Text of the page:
Scott D Parker
Remember a few weeks ago when I wrote a post about finding time to write? The thrust of the piece was that there are lots of little chunks of any given week to devote to writing. I stand by that assertion, but two things happened in the past week. I realized I wasn’t leaving time for all the other things an indie writer needs to do, and I was getting worn down.
When do I edit my stuff? When do I create covers for my stories? When do I do the website upkeep? These activities are crucial to being an indie writer/publisher in 2022 and I simply wasn’t giving myself time to do any of it. Why would I? Doing those things meant I would write less.
But, but, but I have a minimum word count of 1,000 words. How am I supposed to do all that other stuff and still get in my thousand?
I’ve been trying and doing reasonably well. Actually, that may not be entirely accurate. I have been working in the editing and the cover creation, but doing it by sacrificing sleep. The Olympics didn’t help because of the time zone difference, I’d be up watching live coverage prime time through 11pm yet still getting up at 5am. That, of course, wouldn’t last, but it crystalized just how much time in the day I had at my disposal. It is finite and there are things I need to do, and keeping myself healthy is high on the list.
But what about that minimum word count? What about hitting that thousand? Well, if the words are crap and you’re just writing to hit a number, then what’s the point? I intuitively recognized my internal self was stretching out scenes just to meet some arbitrary number. For example, the short story I’ve been working on is nearing 10,000 words. Are they all needed? A critical edit will tell me the truth, but there’s a sense I’ve been padding the story to reach that 1,000/day threshold.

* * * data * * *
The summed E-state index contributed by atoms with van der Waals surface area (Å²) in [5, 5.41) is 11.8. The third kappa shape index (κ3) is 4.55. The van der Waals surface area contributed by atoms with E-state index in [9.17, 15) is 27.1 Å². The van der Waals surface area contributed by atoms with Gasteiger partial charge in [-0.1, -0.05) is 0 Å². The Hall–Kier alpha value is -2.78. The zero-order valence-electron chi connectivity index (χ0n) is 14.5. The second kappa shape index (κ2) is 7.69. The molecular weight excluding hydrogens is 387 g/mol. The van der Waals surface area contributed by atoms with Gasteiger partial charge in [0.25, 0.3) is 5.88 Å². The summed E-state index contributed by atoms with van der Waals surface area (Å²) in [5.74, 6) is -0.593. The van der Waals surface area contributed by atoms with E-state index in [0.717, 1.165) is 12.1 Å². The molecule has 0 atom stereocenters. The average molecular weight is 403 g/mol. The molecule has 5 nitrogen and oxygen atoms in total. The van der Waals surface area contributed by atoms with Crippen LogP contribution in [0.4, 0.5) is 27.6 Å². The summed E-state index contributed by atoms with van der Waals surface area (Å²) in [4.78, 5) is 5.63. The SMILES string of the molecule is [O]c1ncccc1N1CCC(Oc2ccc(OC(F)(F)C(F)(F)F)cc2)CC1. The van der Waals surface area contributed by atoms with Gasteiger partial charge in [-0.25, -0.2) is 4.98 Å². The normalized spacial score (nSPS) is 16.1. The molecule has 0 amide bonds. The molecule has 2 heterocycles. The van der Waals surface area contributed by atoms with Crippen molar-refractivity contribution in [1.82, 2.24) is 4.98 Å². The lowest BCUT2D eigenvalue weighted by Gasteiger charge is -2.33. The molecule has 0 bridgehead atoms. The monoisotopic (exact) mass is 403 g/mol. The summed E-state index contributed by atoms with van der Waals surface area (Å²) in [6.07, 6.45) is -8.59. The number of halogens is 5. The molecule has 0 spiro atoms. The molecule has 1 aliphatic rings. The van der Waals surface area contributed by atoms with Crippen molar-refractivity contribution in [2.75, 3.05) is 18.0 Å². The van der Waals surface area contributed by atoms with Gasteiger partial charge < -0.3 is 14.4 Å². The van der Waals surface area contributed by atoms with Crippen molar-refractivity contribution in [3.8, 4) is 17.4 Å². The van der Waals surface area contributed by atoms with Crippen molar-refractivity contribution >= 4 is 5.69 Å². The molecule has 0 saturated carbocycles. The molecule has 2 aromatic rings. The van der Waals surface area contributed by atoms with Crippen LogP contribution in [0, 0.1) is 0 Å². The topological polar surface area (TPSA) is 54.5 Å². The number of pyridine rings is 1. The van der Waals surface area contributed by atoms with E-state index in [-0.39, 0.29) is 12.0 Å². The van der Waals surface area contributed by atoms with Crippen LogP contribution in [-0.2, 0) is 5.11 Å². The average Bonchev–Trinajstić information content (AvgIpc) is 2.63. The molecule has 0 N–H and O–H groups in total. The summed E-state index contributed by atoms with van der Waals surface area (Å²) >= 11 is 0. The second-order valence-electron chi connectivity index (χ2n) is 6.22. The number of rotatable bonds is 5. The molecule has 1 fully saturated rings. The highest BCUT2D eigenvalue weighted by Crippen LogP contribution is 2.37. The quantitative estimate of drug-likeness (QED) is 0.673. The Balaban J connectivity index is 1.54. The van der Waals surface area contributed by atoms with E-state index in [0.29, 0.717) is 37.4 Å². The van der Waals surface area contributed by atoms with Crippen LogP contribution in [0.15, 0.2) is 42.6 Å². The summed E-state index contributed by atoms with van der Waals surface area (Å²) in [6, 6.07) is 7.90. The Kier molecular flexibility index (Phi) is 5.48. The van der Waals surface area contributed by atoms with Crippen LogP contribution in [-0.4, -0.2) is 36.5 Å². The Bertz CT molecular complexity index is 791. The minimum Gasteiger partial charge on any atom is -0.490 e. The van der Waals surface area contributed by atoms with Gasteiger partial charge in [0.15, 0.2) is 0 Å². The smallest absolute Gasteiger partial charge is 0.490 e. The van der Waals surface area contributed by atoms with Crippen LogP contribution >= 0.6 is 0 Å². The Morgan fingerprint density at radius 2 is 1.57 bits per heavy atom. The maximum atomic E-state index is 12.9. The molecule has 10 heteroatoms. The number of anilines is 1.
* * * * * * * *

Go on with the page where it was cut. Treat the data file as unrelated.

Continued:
But to do this, to accept that I’d be doing less in the given time allotted to me, I’d have to give myself permission to downshift and try something else. That’s a big mental hurtle for many of us, myself included. We want to be super productive, but if that productivity either ruins our health or delivers sub-par writing that you’re going to have to fix anyway, what’s the point?
Better to be efficient even at a slower pace than the opposite.
So I gave myself permission to drive the writing career at a slower speed. My goal is to create better content at a consistent pace without sacrificing my health, both the body kind and the mental kind.
What also helped me reach this conclusion was this week’s post from Kristine Kathryn Rusch. She links to an article ostensibly about “Covid Cloud” and how we can overcome our concentration issues, but the author, Jessi Gold, makes a point about doing less. “Normalizing doing less feels uncomfortable, vulnerable, and might even make us feel like a failure. This is because we often measure our success by our productivity.”
Yup, that was me. And it’ll still be there, truth be told, but I am trying something different. Still writing everyday, but allowing myself time to breathe and do the other things required of me, like re-reading a novel to determine next steps.
Do y’all ever have moments like this? What do you do?
Saturday, February 12, 2022
It’s Okay to Adjust Your Goals